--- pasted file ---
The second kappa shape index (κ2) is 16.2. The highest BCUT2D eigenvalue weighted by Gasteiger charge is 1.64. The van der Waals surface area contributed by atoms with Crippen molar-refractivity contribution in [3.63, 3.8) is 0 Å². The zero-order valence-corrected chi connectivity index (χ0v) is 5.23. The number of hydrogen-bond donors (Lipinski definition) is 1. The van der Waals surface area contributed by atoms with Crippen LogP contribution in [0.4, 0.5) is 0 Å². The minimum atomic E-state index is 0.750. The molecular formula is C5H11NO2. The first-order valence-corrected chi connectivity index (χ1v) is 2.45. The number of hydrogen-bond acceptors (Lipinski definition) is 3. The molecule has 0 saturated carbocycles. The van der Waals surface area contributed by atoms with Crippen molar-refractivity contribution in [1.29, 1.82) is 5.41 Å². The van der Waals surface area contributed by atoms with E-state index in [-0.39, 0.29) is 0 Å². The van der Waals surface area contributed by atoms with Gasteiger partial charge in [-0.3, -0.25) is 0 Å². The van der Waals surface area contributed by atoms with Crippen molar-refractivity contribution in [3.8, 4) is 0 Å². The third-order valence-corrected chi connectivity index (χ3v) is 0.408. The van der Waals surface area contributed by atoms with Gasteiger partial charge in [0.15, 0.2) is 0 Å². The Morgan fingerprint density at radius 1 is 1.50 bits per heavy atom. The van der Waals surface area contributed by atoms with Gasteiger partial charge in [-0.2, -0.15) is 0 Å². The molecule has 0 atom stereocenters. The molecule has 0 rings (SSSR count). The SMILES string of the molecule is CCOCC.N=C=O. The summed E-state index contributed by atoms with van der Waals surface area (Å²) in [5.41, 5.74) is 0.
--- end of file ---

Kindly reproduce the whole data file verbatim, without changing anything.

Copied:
The second kappa shape index (κ2) is 16.2. The highest BCUT2D eigenvalue weighted by Gasteiger charge is 1.64. The van der Waals surface area contributed by atoms with Crippen molar-refractivity contribution in [3.63, 3.8) is 0 Å². The zero-order valence-corrected chi connectivity index (χ0v) is 5.23. The number of hydrogen-bond donors (Lipinski definition) is 1. The van der Waals surface area contributed by atoms with Crippen LogP contribution in [0.4, 0.5) is 0 Å². The minimum atomic E-state index is 0.750. The molecular formula is C5H11NO2. The first-order valence-corrected chi connectivity index (χ1v) is 2.45. The number of hydrogen-bond acceptors (Lipinski definition) is 3. The molecule has 0 saturated carbocycles. The van der Waals surface area contributed by atoms with Crippen molar-refractivity contribution in [1.29, 1.82) is 5.41 Å². The van der Waals surface area contributed by atoms with E-state index in [-0.39, 0.29) is 0 Å². The van der Waals surface area contributed by atoms with Gasteiger partial charge in [-0.3, -0.25) is 0 Å². The van der Waals surface area contributed by atoms with Crippen molar-refractivity contribution in [3.8, 4) is 0 Å². The third-order valence-corrected chi connectivity index (χ3v) is 0.408. The van der Waals surface area contributed by atoms with Gasteiger partial charge in [0.15, 0.2) is 0 Å². The Morgan fingerprint density at radius 1 is 1.50 bits per heavy atom. The van der Waals surface area contributed by atoms with Gasteiger partial charge in [-0.2, -0.15) is 0 Å². The molecule has 0 atom stereocenters. The molecule has 0 rings (SSSR count). The SMILES string of the molecule is CCOCC.N=C=O. The summed E-state index contributed by atoms with van der Waals surface area (Å²) in [5.41, 5.74) is 0.